New Genetic Androgen Sensitivity Test Helps Predict Finasteride Response in Female Hair Loss Sufferers
A new simple genetic test could help tens of millions of female hair loss suffers determine whether or not finasteride (brand name: Propecia) may be an effective treatment for them to regain lost hair.
Although finasteride remains the primary FDA-approved treatment for male pattern hair loss, doctors have been reluctant to prescribe it 'off-label' for women with hereditary hair loss (androgenetic alopecia or AGA) due to the risk of potential birth defects in sons of women of childbearing age and conflicting studies regarding its effectiveness.
However, anecdotal reports in the medical literature of the successful treatment of women with finasteride have spurred scientists to develop a new test to help doctors more accurately select female patients who might respond to the treatment.
"We know that finasteride is 90-percent effective for male pattern hair loss, but we've seen only about a 50/50 chance of success with our female patients," said Alan J. Bauman, M.D., a board-certified hair restoration surgeon whose practice is divided equally between male and female patients. "Prior to this test, we've taken the wait-and-see approach with female patients.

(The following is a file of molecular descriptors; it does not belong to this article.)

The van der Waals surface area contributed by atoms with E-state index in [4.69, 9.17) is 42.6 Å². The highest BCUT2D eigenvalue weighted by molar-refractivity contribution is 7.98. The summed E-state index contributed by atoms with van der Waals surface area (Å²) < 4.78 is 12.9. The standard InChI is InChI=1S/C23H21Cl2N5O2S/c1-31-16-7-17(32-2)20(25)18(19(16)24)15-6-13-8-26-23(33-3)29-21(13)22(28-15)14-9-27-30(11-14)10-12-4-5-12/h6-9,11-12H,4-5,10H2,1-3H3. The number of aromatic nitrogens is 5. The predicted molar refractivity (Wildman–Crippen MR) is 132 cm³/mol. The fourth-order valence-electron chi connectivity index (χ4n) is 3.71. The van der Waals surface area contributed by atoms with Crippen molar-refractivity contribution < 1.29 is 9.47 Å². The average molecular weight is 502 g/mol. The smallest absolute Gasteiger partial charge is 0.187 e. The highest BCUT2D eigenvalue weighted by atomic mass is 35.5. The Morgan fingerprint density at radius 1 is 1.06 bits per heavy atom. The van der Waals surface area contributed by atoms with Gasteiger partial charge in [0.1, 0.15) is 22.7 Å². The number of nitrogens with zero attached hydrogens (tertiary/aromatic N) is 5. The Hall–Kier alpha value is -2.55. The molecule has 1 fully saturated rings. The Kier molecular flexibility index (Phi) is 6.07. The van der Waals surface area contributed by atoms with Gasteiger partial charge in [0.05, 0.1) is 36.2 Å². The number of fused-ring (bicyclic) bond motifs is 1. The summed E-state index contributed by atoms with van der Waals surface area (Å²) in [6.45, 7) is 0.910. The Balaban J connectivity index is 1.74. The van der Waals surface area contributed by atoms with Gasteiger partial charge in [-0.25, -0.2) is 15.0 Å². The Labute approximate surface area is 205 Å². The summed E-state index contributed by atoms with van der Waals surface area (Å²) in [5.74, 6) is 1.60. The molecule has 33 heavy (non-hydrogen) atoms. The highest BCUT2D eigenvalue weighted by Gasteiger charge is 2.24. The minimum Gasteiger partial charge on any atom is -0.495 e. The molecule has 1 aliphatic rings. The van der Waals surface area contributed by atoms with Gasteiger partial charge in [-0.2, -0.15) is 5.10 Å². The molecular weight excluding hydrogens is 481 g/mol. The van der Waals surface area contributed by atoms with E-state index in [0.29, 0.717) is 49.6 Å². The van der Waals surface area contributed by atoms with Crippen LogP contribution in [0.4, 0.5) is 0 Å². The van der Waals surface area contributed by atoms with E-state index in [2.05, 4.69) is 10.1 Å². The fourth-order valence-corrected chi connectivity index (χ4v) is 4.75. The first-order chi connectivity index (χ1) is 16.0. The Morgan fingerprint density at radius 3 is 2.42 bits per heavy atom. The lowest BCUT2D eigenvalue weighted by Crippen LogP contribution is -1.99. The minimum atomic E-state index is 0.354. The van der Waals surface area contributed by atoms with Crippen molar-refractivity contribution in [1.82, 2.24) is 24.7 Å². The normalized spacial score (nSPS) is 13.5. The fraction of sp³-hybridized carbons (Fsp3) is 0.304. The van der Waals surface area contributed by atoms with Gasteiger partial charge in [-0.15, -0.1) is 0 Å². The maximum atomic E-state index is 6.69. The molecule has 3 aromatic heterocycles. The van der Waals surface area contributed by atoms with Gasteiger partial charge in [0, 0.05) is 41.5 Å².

For those women who did not respond well to the treatment, it was a waste of time and money. This new test will be a tremendous asset in our fight against female hair loss, as we now have a scientific way of predicting how a woman may respond to finasteride before prescribing it."
Androgen sensitivity is calculated from an epigenetic weighted evaluation of the CAG alleles on the Androgen Receptor (AR-CAG) gene obtained from a simple cheek swab. Implicated in a number of medical conditions like acne, hirsutism and polycystic ovary syndrome, androgens can also interfere with hair growth in many who are genetically susceptible to hereditary hair loss.
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